Ziess 24-70mm *T 2.8 on a Sony a900 24.6 Mg is better cropped than are results from
      lesser zooms. I attribute this result to high pixel counts. Same with Hexanon 57mm f/1.2 mounted on a 4/3’s.

      • Peter G says

        I wasnt trying to be snarky, so, if I may have said something to upset you, I apologize.
        My thoughts were that one cannot use one lens for everything. For example, I used to shoot motorsport, and started off back in 1969 with a 200mm f4 ( budget constraints)..In those days, the pros had 300mm lenses.
        Now, with safety issues, they move people further and further back from the action, and a 300mm lens just will not cut it. Back in 1988, I purchased a Nikon 500mm f4 and TC14 ( all manual lenses). In 1990, I purchased a 800mm f5.6 lens.
        It was great, but, I was shooting Kodachrome KR64, so, the success rate wasn’t that great. From 1993 to 1987, I lived in Japan and of course, hung out at Yodobashi Camera store in Tokyo every 2nd weekend. When Nikon released a AF version of the 500mm f4, I purchased one. I also had purchased a 300mm f2.8 AF-I and sold that for a 300mm f2.8 AF-S.
        When digital came in, I purchsed a Nikon D2H, and then a D2Xs. Sold the D2H to a mate as its all he needs for newspaper work ( small files)
        Eventually, I purchased a D3 and a D3S. So, now, I have D3S, D3 and D2Xs.
        Lenses… I saw an 8mm f2.8 ( full circle fish-eye) on the shelf one day, so, got that. A few years ago, I purchased a 14-24mm f2.8..Its just magic. I have the MK1 version of the Nikon 70-200F2.8 as well. Its good for some work, but, last year, I was in China and could not carry everything , so, left the 70-200mm f2.8 at home and took my trusty Nikon 180mm f2.8. Small, slow, but sharp. I was at the Terracotta Warriors, and really upset the guards when I got out my 300mm f2.8 ..Got some nice close up shots of the Terracotta Warriors until a guard saw it and went crazy :-)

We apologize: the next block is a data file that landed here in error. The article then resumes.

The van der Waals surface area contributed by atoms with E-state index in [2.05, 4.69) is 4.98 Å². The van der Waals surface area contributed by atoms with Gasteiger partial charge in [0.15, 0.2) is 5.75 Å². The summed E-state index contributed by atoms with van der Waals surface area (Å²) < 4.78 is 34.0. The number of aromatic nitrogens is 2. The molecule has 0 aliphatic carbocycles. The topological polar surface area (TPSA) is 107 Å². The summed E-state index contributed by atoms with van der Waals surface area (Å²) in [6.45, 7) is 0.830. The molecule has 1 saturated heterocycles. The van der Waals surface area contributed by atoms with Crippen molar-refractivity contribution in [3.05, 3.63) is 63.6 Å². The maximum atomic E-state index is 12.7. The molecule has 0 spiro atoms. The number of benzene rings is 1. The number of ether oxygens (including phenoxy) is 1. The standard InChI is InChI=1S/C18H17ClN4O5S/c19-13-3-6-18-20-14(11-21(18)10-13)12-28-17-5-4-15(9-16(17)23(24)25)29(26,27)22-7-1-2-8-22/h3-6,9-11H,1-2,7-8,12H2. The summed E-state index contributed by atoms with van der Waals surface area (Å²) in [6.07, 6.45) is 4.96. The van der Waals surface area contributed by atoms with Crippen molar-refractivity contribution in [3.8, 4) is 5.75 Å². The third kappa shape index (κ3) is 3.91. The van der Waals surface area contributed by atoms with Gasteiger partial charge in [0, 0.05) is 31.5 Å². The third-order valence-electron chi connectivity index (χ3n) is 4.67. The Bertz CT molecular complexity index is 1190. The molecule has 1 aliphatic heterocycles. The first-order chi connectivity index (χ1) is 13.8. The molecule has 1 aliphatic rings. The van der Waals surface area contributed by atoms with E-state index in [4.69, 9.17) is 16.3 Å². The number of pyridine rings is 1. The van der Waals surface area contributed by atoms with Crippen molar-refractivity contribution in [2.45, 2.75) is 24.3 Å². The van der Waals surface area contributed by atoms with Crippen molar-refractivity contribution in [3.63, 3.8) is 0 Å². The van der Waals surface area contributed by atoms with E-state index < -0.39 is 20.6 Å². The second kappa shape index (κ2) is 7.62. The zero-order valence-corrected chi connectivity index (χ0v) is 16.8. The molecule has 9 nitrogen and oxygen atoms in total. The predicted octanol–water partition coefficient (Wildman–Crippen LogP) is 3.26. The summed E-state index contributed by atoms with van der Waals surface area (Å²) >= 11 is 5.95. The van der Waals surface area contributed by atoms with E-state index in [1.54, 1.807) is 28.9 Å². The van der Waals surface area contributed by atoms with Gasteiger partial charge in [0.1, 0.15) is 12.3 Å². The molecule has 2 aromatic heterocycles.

Now, I dont shoot that much due to health issues , but, will go back to Asia again in the New Year , as I have many mileage points to use.
        All the best from Down Under …Peter

    • Bengt Nyman says

      Not necessarily.
      There will be a day when we don’t even talk about what the image sensor pixel count is, because it will be much higher than the raw image pixel count out of the camera. Extreme sensor pixel counts will be used to produce high dynamic range, resolution, sharpness and ISO with no noise.
      The MP race has gotten off to a bad start because Nikon made the mistake of putting the Sony 36 MP sensor in a DSLR. Sony has a much better chance of being successful with a MP sensor in a camera with no moving parts. Sony’s SLTs are not selling well. I expect Sony to give up on SLT and go directly to the worlds first MMP, FF, mirrorless camera. Sony’s problem are lenses. They should build an MMP, RXX with a universal adapter mount and empower third parties to build AF adapters for lenses from Canon, Nikon, Zeiss and Leica.

  16. Eon L says

    Maybe we need “Dyson” to come along and turn this camera world upside-down just like he did with vacuum cleaners. Eon ( they still can’t catch up)